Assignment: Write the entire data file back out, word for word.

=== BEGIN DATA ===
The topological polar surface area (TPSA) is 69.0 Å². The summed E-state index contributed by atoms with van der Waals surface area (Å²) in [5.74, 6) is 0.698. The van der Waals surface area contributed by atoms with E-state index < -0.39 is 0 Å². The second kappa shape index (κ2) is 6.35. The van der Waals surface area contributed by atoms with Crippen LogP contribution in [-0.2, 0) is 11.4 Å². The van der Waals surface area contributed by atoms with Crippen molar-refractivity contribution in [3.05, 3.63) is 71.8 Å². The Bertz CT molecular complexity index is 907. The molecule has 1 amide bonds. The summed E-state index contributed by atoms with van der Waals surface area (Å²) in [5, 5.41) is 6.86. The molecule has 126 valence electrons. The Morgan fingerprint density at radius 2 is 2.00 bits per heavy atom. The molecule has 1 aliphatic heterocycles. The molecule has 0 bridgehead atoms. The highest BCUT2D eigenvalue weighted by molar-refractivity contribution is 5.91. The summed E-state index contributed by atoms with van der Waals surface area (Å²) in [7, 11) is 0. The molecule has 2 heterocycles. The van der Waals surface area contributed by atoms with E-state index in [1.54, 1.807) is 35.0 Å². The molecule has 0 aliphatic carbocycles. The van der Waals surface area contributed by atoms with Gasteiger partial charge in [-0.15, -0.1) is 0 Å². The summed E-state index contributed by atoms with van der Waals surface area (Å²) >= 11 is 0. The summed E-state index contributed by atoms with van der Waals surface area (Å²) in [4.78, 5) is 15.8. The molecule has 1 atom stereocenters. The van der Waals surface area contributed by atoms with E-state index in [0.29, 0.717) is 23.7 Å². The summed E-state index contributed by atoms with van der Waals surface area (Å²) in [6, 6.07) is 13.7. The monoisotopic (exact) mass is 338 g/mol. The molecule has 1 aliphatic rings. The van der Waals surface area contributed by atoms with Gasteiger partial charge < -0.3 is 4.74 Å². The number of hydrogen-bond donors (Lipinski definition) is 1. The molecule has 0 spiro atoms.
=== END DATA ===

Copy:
The topological polar surface area (TPSA) is 69.0 Å². The summed E-state index contributed by atoms with van der Waals surface area (Å²) in [5.74, 6) is 0.698. The van der Waals surface area contributed by atoms with E-state index < -0.39 is 0 Å². The second kappa shape index (κ2) is 6.35. The van der Waals surface area contributed by atoms with Crippen LogP contribution in [-0.2, 0) is 11.4 Å². The van der Waals surface area contributed by atoms with Crippen molar-refractivity contribution in [3.05, 3.63) is 71.8 Å². The Bertz CT molecular complexity index is 907. The molecule has 1 amide bonds. The summed E-state index contributed by atoms with van der Waals surface area (Å²) in [5, 5.41) is 6.86. The molecule has 126 valence electrons. The Morgan fingerprint density at radius 2 is 2.00 bits per heavy atom. The molecule has 1 aliphatic heterocycles. The molecule has 0 bridgehead atoms. The highest BCUT2D eigenvalue weighted by molar-refractivity contribution is 5.91. The summed E-state index contributed by atoms with van der Waals surface area (Å²) in [7, 11) is 0. The molecule has 2 heterocycles. The van der Waals surface area contributed by atoms with E-state index in [1.54, 1.807) is 35.0 Å². The molecule has 0 aliphatic carbocycles. The van der Waals surface area contributed by atoms with Gasteiger partial charge in [-0.15, -0.1) is 0 Å². The summed E-state index contributed by atoms with van der Waals surface area (Å²) >= 11 is 0. The summed E-state index contributed by atoms with van der Waals surface area (Å²) in [4.78, 5) is 15.8. The molecule has 1 atom stereocenters. The van der Waals surface area contributed by atoms with E-state index in [0.29, 0.717) is 23.7 Å². The summed E-state index contributed by atoms with van der Waals surface area (Å²) in [6, 6.07) is 13.7. The monoisotopic (exact) mass is 338 g/mol. The molecule has 1 aliphatic rings. The van der Waals surface area contributed by atoms with Gasteiger partial charge < -0.3 is 4.74 Å². The number of hydrogen-bond donors (Lipinski definition) is 1. The molecule has 0 spiro atoms.